More Quick Dimensioning Tips

comments (4) February 20th, 2009 in blogs

DaveRichards David Richards, contributor
thumbs up 4 users recommend

When setting up scenes in a SketchUp model while working on construction drawings, it is common to run into situations where small dimensions overlap each other. You might see this if you have dimensions for small details while looking at an overall view. In some views the dimensions might not make a lot sense. For example if you are looking at the end of a stretcher, the dimension line for the length may be difficult to read. SketchUp offers ways to deal with these situations.

Hide dimensions for small details when you are looking at a larger picture of the model. Go to Window>Model Info>Dimensions and click on the Expert Dimension Setting button. Check the box for Hide When Too Small. You can adjust the slider to adjust how small the dimensions need to be before they are hidden.

Hide dimensions when looking at them from the end. In the same dialog box click on Hide When Foreshortened. Adjust the slider to control how foreshortened the dimension must be before it is hidden.

In both case, these settings will affect all dimensions in the model.

With these setting made, you can make a scene that gives the overall view and another that gives a detailed view. The detail dimensions will only show in the latter.

I also find it useful to create dimension layers for specific dimensions. Tthese can be made invisible for certain scenes and turned on for others. In a recent project, I created about twenty different scenes for the construction douments. In some case one scene would show certain parts of the model while others were made invisible via the Layers dialog. The dimension layers associated with the invisible components were also made inivisible to reduce the clutter.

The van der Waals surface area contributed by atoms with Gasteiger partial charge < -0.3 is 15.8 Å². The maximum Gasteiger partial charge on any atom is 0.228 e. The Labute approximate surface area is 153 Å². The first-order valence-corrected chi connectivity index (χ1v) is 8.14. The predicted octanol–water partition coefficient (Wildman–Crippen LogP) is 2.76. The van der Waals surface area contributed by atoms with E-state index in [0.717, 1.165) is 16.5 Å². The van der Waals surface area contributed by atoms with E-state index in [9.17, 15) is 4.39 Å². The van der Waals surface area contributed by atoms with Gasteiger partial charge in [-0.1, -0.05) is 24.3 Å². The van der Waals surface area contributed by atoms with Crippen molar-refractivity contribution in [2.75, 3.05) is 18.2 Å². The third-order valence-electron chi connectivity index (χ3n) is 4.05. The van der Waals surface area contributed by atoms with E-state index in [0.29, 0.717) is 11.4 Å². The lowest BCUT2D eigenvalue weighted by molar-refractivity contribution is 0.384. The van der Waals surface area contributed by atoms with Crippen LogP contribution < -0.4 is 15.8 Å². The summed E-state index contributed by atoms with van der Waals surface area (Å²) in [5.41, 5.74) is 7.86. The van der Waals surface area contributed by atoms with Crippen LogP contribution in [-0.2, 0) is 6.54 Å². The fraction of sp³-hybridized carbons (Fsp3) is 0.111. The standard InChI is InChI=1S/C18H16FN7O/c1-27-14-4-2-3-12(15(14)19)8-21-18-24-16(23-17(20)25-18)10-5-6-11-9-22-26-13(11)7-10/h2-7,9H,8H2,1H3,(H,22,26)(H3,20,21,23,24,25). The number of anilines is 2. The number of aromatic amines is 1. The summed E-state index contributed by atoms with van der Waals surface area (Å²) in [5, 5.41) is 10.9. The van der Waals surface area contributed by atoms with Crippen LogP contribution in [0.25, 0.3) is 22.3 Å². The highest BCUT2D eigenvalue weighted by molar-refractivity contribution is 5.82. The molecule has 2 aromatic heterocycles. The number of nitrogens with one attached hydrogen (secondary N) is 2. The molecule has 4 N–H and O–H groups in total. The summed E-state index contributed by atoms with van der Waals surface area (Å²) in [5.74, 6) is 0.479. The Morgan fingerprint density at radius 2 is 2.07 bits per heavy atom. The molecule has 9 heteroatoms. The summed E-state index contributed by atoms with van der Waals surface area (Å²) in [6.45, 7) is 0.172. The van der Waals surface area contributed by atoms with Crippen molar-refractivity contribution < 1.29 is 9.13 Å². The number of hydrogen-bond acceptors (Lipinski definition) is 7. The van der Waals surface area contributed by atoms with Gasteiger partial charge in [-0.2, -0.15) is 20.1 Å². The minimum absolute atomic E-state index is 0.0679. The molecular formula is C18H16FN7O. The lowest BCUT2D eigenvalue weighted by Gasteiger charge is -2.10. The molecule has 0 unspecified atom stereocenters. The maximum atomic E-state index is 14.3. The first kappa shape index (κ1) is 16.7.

Generally when I am drawing a model for construction documents, I wait until I have most of the dimensions in place before I make the layers for them. Then I give the layers names such as Legs, Dims so that which will then be placed after the layer called Legs. This helps keep the associated layers together in the list. As I make the scenes for the cvarious views I need, I keep the Layers dialog and Entity Info box open and make adjustments as needed. I try to turn off all layers that aren't needed in the scene as I work through the model.

Dave



posted in: blogs, Dimensions


Comments (4)

DaveRichards DaveRichards writes: Croc, that is a good tip although you must be careful if you have other things hidden and choose Unhide>All or if you use View>Hidden Geometry, the dimension lines show as dashed lines and there'll be a dashed line box around the text box. Better to put the dimensions on their own layer so you have control over when they are visible and when they aren't.

Dave
Posted: 6:09 pm on October 30th

Croc Croc writes: Hey, Dave thanks for the dimensioning tips. Let me share one with you if I may. Anytime you want dimensions to show in one view and not in another view of the same piece simply hide it and update the view. It will appear in one view and vanish in the other.
Posted: 3:18 pm on October 30th

DaveRichards DaveRichards writes: Brice, I think I have done something related to using scenes and layers to create an animation but I've just posted a new one for you.

Dave
Posted: 11:17 pm on March 14th

Wood-Chuck Wood-Chuck writes: Dave
Have you ever done a tutorial on layers and scenes? I designed a jig that I would like to add motion to, is that possible?
Bruce
Posted: 6:48 pm on March 14th

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